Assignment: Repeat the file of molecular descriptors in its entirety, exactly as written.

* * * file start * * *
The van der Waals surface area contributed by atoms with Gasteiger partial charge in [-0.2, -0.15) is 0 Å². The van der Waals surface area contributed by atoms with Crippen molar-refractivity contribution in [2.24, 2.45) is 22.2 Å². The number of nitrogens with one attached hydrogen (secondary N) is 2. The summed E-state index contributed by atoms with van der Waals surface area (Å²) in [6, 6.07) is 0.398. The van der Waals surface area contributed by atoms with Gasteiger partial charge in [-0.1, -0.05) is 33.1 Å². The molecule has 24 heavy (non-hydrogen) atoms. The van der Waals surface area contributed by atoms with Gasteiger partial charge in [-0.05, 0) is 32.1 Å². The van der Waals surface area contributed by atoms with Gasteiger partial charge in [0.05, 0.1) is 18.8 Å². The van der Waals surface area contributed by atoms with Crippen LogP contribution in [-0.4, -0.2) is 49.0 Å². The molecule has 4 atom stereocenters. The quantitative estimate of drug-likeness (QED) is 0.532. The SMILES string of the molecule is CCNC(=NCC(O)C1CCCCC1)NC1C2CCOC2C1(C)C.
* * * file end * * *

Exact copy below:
The van der Waals surface area contributed by atoms with Gasteiger partial charge in [-0.2, -0.15) is 0 Å². The van der Waals surface area contributed by atoms with Crippen molar-refractivity contribution in [2.24, 2.45) is 22.2 Å². The number of nitrogens with one attached hydrogen (secondary N) is 2. The summed E-state index contributed by atoms with van der Waals surface area (Å²) in [6, 6.07) is 0.398. The van der Waals surface area contributed by atoms with Gasteiger partial charge in [-0.1, -0.05) is 33.1 Å². The molecule has 24 heavy (non-hydrogen) atoms. The van der Waals surface area contributed by atoms with Gasteiger partial charge in [-0.05, 0) is 32.1 Å². The van der Waals surface area contributed by atoms with Gasteiger partial charge in [0.05, 0.1) is 18.8 Å². The van der Waals surface area contributed by atoms with Crippen LogP contribution in [-0.4, -0.2) is 49.0 Å². The molecule has 4 atom stereocenters. The quantitative estimate of drug-likeness (QED) is 0.532. The SMILES string of the molecule is CCNC(=NCC(O)C1CCCCC1)NC1C2CCOC2C1(C)C.